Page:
Built on solid ground
Highly-regarded Angus beef took its place on the menu recently at the post-inaugural luncheon of US President Donald Trump at Statuary Hall, Washington DC.
On the same day, on the other side of the world, three WA brothers were keen to share their admiration of the breed.
The brothers, Will, Lewis and Fred Roe, run 600 commercial Angus breeders with their parents, David and Sara — and all agree that the breed is hugely popular and has worldwide recognition from an extensive marketing push.
“As far as the breed’s husbandry is concerned, Angus cattle are very fertile and easy calving and that package comes with low maintenance,” Will said.
With the future in mind, Will has his sights firmly set on reinvesting in the family’s Gingin beef cattle enterprise.
As Mr Trump declared there would be new infrastructure under his leadership, so too Will had his thoughts on re-investing in the family beef cattle enterprise.
“During times of high cattle prices, it is important to consider building the business,” he said.
The family has a solid history of breeding Angus on their cattle and sheep farm, Benalong.
“Granddad (Bruce Roe) and his brother cleared the farm and ran some of the first Angus cattle in the district,” Will said.
“Dad took the farm, which has grown to 1903 arable hectares, to the next level and so it goes on.”
Today, the Benalong enterprise produces 18-month-old finished calves for the heavy supermarket trade. The Roe family also sell just under 100 weaner calves, averaging 315kg, a year to a feedlot.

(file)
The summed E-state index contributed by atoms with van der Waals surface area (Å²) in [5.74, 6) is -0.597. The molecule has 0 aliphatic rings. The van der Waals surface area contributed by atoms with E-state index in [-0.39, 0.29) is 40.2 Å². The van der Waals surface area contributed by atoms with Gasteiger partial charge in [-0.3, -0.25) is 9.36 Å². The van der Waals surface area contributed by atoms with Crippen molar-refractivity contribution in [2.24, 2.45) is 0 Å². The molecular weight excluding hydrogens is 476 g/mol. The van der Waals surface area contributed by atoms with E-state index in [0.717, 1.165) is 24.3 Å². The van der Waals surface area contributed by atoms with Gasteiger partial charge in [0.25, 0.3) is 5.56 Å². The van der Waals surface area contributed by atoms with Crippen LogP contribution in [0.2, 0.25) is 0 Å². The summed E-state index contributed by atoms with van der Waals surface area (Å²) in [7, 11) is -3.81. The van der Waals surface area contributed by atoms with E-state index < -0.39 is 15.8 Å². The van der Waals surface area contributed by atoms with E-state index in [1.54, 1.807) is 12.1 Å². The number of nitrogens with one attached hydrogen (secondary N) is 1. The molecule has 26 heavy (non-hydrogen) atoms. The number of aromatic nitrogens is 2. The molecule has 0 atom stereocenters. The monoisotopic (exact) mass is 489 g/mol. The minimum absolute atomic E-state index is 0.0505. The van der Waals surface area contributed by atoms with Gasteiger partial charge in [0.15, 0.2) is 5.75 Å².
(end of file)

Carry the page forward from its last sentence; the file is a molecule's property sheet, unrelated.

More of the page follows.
“We aim to sell the majority of our calves to the local Gingin meatworks at 500kg off spring grass,” Will said.
Borrello Group director Michael Borrello said Benalong beef was a premium product that scored well in the rigorous Meat Standards Australia eating quality grading system.
“The Roe family take great care of their cattle, which reflects at the abattoir when Benalong carcases consistently grade out with high MSA scores,” he said.
David said he appreciated the help of his sons on the farm, who pitch in during peak times for calving, weaning, hand feeding and processing cattle.
“Lewis is finishing his last year semester of his university degree and Fred is just beginning his final year at school, so the boys come and go, but help is never far away,” he said.
“They all respect the historical significance of the Angus breed, both from Benalong’s farming beginnings and the breed’s worldwide influence. Last year, Will and Lewis attended the Ardcairnie Bull Sale and selected out a bull for the first time on their own.”
Will said he selected both on Estimated Breeding Values and visual appraisal.
“I recently attended a cattle school where EBVs were part of the curriculum,” he said.
“Dad has been recently paying particular attention to net feed efficiency as he researches artificial insemination bulls from the US.
“We mainly concentrate on EBV figures for calving ease, fertility, and 400-day weight, but the bull should have overall balanced figures, good feet and constitution.”
Will said he and his brothers were very interested in maintaining the family farm
“Cattle work is very rewarding,” he said.
“We all hope to have our turn in taking the farm to the next level, and feel we are well placed with Angus cattle, which will continue to create more opportunities in the long run.”
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